Lessons Learned from Covid-19 Mitigation Measures

Due to the uncertainty of the timing of vaccine approval at the beginning of the COVID-19 pandemic, policymakers struggled to find the best mitigation measures. In a new study, researchers analyzed how the expectation of a vaccine influences optimal lockdown measures.

When the COVID-19 pandemic hit the world in early 2020, countries varied greatly in the measures they applied to limit the spread of the disease. Policymakers could not implement a lockdown strategy that was optimal in the long term, as they did not know when the vaccine would be developed. While the lockdowns were successful in reducing infections and saving lives, they had severe negative impacts on the economy, as well as putting a strain on the mental and social wellbeing of the population. Determining the most effective lockdown strategy in the context of vaccine development is therefore important not only for the current pandemic, but also for any other pandemics that may arise in the future.

In a new study published in PLOS ONE, researchers from the University of Padua and IIASA analyzed how the expectation of a vaccine changes the optimal policy measures and how these policy measures should be changed at the time of the approval of the vaccine. The researchers compared lockdown strategies and vaccination rollout in Germany, Israel, and the United States. While all three countries are highly developed and had the financial means to afford the necessary vaccine doses, their vaccination strategies, and their adaptation of policy measures at the time of the vaccine approval, were very different. While Israel’s campaign was probably implemented in the shortest time, resulting in a short intensification followed by an early relaxation of mitigation measures, Germany and the United States struggled with a couple of problems resulting in the slower relaxation of lockdowns.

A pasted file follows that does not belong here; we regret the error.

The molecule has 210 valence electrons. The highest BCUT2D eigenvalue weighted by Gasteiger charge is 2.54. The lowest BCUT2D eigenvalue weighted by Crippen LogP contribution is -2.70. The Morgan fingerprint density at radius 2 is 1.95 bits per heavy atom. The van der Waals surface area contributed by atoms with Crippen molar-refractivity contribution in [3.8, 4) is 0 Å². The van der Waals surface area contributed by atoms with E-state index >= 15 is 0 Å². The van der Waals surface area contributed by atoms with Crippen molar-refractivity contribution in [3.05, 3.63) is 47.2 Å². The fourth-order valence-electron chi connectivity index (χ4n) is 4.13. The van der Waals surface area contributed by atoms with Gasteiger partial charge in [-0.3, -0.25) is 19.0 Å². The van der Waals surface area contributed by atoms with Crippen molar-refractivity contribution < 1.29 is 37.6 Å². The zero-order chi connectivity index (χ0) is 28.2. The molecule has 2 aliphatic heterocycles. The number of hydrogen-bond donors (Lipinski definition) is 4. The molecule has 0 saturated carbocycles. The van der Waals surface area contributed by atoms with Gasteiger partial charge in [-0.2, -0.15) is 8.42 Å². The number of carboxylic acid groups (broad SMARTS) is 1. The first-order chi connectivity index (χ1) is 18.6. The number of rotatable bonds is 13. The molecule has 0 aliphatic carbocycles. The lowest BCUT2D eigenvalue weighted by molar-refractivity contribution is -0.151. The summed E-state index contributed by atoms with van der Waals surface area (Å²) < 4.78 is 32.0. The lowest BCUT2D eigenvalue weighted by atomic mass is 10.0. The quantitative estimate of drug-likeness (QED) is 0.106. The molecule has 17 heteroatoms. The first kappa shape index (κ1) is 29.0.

To gain some insight into the best possible strategy, the researchers used the Susceptible, Infected, and Recovered (SIR) model, which is commonly used in epidemiology studies, and introduced the lockdown intensity and the vaccine arrival time as variables.

“Other studies on this subject usually assume either a finite or infinite time horizon with exact knowledge about the approval time of the vaccine,” says study coauthor Stefan Wrzaczek, a researcher in the IIASA Economic Frontiers Program. “As this is seldom the case in reality, in our study we assume the vaccine approval time to be unknown.”

The researchers found that the expectation of a vaccine leads to stricter lockdowns aiming to hold back infections before the vaccine is available, since a vaccine that is expected to be approved will allow susceptible people to surpass the infection. They also found that lockdowns continued to intensify for a short time after the approval of the vaccine, until a sufficient percentage of the population was vaccinated, thereby protecting the country’s healthcare capacity from being overloaded.

“The study not only helps us to better understand the dynamics of the COVID-19 pandemic but could also help policymakers mitigate the effect of new virus variants or novel pandemics in a way that will better balance the pressures on human health, wellbeing, and the economy,” concludes Michael Freiberger, a study coauthor associated with the same program at IIASA.

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